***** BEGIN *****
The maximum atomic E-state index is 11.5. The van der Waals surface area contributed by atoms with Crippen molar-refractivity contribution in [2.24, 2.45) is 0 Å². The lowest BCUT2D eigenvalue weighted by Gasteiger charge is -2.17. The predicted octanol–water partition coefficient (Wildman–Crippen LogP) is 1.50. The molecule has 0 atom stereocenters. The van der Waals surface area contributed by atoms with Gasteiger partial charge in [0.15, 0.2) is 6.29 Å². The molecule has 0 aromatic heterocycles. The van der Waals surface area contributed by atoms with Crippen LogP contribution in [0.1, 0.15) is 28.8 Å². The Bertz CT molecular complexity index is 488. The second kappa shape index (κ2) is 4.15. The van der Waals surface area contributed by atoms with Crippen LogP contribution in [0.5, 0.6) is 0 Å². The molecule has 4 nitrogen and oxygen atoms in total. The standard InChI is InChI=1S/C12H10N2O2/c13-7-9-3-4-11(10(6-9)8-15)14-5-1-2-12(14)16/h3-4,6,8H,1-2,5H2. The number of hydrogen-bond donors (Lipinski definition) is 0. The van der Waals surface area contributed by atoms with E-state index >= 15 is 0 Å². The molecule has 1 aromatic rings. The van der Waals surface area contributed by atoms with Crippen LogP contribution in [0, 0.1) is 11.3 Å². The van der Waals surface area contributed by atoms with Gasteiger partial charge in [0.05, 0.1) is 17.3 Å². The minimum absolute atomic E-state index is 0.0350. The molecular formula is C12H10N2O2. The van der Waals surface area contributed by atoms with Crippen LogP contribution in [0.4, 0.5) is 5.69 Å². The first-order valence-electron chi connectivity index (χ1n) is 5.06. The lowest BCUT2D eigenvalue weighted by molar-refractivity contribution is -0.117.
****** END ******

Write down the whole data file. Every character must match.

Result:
The maximum atomic E-state index is 11.5. The van der Waals surface area contributed by atoms with Crippen molar-refractivity contribution in [2.24, 2.45) is 0 Å². The lowest BCUT2D eigenvalue weighted by Gasteiger charge is -2.17. The predicted octanol–water partition coefficient (Wildman–Crippen LogP) is 1.50. The molecule has 0 atom stereocenters. The van der Waals surface area contributed by atoms with Gasteiger partial charge in [0.15, 0.2) is 6.29 Å². The molecule has 0 aromatic heterocycles. The van der Waals surface area contributed by atoms with Crippen LogP contribution in [0.1, 0.15) is 28.8 Å². The Bertz CT molecular complexity index is 488. The second kappa shape index (κ2) is 4.15. The van der Waals surface area contributed by atoms with Crippen LogP contribution in [0.5, 0.6) is 0 Å². The molecule has 4 nitrogen and oxygen atoms in total. The standard InChI is InChI=1S/C12H10N2O2/c13-7-9-3-4-11(10(6-9)8-15)14-5-1-2-12(14)16/h3-4,6,8H,1-2,5H2. The number of hydrogen-bond donors (Lipinski definition) is 0. The van der Waals surface area contributed by atoms with E-state index >= 15 is 0 Å². The molecule has 1 aromatic rings. The van der Waals surface area contributed by atoms with Crippen LogP contribution in [0, 0.1) is 11.3 Å². The van der Waals surface area contributed by atoms with Gasteiger partial charge in [0.05, 0.1) is 17.3 Å². The minimum absolute atomic E-state index is 0.0350. The molecular formula is C12H10N2O2. The van der Waals surface area contributed by atoms with Crippen LogP contribution in [0.4, 0.5) is 5.69 Å². The first-order valence-electron chi connectivity index (χ1n) is 5.06. The lowest BCUT2D eigenvalue weighted by molar-refractivity contribution is -0.117.